- If you buy any medicines, check with a pharmacist that they are suitable to take with betahistine. Betahistine may not be as effective if it is taken with a preparation containing an antihistamine. It also may interfere with the way antihistamines work.
Can betahistine cause problems?
Along with their useful effects, most medicines can cause unwanted side-effects although not everyone experiences them. These usually improve as your body adjusts to the new medicine, but speak with your doctor or pharmacist if any of the following side-effects continue or become troublesome.
|Common betahistine side-effects - these affect less than 1 in 10 people who take this medicine||What can I do if I experience this?|
|Feeling sick, indigestion||Remember to take betahistine after eating a meal|
|Other possible but less common side-effects||What can I do if I experience this?|
|Headache||Ask your pharmacist to recommend a suitable painkiller|
|Abdominal bloating or discomfort||Taking the tablets after a meal should help. If it continues or becomes troublesome, speak with your doctor|
|Allergic skin reactions such as itching and rash||Use a moisturiser to soothe your skin. If the rash continues or is severe, contact your doctor as soon as possible|
If you experience any other symptoms which you think may be due to this medicine, speak with your doctor or pharmacist.
How to store betahistine
- Keep all medicines out of the reach and sight of children.
- Store in a cool, dry place, away from direct heat and light.
Important information about all medicines
Never take more than the prescribed dose. If you suspect that you or someone else might have taken an overdose of this medicine, go to the accident and emergency department of your local hospital at once. Take the container with you, even if it is empty.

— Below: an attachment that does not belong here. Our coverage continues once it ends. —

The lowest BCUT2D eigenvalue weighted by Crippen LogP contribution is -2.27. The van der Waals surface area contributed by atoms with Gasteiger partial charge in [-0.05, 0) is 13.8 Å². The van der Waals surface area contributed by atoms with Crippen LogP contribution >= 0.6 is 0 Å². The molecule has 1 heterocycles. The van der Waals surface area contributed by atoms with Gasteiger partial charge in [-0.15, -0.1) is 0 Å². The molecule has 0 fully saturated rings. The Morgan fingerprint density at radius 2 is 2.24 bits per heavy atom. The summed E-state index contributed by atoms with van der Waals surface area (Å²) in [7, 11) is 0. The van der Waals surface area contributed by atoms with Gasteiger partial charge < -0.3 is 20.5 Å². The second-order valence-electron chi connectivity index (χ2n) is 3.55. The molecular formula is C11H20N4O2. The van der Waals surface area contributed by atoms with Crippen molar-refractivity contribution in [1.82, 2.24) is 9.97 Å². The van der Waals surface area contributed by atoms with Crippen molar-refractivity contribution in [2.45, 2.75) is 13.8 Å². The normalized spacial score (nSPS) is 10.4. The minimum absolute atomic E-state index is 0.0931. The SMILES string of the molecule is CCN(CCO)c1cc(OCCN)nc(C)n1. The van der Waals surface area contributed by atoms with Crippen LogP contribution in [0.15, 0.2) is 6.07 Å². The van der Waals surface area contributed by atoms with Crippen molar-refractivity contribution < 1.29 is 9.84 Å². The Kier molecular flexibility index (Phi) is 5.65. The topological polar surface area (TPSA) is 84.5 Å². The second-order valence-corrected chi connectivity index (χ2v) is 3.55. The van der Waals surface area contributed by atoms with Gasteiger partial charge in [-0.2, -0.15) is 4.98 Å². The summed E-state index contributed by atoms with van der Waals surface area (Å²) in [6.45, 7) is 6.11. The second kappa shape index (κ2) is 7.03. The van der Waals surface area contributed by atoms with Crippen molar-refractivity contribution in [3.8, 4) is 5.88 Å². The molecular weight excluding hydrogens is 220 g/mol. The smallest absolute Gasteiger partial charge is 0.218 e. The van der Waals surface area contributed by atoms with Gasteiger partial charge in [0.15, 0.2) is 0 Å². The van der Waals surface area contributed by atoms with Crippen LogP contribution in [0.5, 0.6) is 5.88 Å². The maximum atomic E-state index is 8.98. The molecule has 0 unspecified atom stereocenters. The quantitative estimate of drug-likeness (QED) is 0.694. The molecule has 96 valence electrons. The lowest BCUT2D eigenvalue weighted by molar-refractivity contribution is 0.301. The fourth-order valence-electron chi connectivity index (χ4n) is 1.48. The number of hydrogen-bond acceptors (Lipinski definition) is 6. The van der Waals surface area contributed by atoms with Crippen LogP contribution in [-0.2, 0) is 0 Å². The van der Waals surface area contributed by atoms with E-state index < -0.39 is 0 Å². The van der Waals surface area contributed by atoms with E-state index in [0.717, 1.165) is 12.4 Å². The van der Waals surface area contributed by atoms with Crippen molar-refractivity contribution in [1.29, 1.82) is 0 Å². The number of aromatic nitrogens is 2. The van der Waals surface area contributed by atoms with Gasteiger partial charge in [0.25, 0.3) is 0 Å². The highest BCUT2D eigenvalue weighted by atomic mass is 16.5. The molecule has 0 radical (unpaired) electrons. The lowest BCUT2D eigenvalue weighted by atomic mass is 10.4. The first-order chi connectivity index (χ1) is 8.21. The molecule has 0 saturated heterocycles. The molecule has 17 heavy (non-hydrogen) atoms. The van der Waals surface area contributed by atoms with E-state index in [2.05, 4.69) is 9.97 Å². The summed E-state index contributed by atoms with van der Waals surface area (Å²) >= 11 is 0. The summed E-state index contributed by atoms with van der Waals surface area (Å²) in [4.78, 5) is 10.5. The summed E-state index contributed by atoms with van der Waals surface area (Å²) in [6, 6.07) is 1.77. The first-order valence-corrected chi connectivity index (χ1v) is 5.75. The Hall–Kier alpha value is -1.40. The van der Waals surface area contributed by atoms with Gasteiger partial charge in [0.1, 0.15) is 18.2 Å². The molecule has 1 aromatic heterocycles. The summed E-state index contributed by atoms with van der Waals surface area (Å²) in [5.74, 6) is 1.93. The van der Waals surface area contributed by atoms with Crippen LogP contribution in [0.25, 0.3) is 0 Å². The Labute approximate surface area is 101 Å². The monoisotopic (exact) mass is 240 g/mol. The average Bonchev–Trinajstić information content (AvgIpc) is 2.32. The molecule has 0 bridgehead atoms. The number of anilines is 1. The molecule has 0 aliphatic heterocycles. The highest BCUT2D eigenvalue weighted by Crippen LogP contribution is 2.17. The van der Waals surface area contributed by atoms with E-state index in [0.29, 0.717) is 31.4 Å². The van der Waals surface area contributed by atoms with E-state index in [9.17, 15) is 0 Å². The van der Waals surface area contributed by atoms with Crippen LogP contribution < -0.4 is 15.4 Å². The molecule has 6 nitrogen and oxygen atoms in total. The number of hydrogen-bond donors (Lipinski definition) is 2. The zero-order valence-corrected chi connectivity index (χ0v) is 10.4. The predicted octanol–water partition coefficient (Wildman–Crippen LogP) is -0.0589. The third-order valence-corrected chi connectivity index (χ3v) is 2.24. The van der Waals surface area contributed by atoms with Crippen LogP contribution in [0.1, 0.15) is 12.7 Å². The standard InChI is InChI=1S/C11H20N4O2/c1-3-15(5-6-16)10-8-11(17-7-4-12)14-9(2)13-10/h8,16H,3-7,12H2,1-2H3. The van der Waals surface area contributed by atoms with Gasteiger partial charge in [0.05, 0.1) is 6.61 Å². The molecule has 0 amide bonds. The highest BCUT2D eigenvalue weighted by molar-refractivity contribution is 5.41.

This medicine is for you. Never give it to other people even if their condition appears to be the same as yours.
If you are having an operation or dental treatment, tell the person carrying out the treatment which medicines you are taking.
Do not keep out-of-date or unwanted medicines. Take them to your local pharmacy which will dispose of them for you.
If you have any questions about this medicine ask your pharmacist.
Further reading & references
- Manufacturer's PIL, Serc®; Abbott Healthcare Products Limited, The electronic Medicines Compendium. Dated August 2012.
- British National Formulary; 64th Edition (Sep 2012) British Medical Association and Royal Pharmaceutical Society of Great Britain, London
Disclaimer: This article is for information only and should not be used for the diagnosis or treatment of medical conditions. EMIS has used all reasonable care in compiling the information but make no warranty as to its accuracy. Consult a doctor or other health care professional for diagnosis and treatment of medical conditions. For details see our conditions.
|Original Author: Helen Allen||Current Version: Helen Allen||Peer Reviewer: Dr Hannah Gronow|
|Last Checked: 24/01/2013||Document ID: 3850 Version: 23||© EMIS|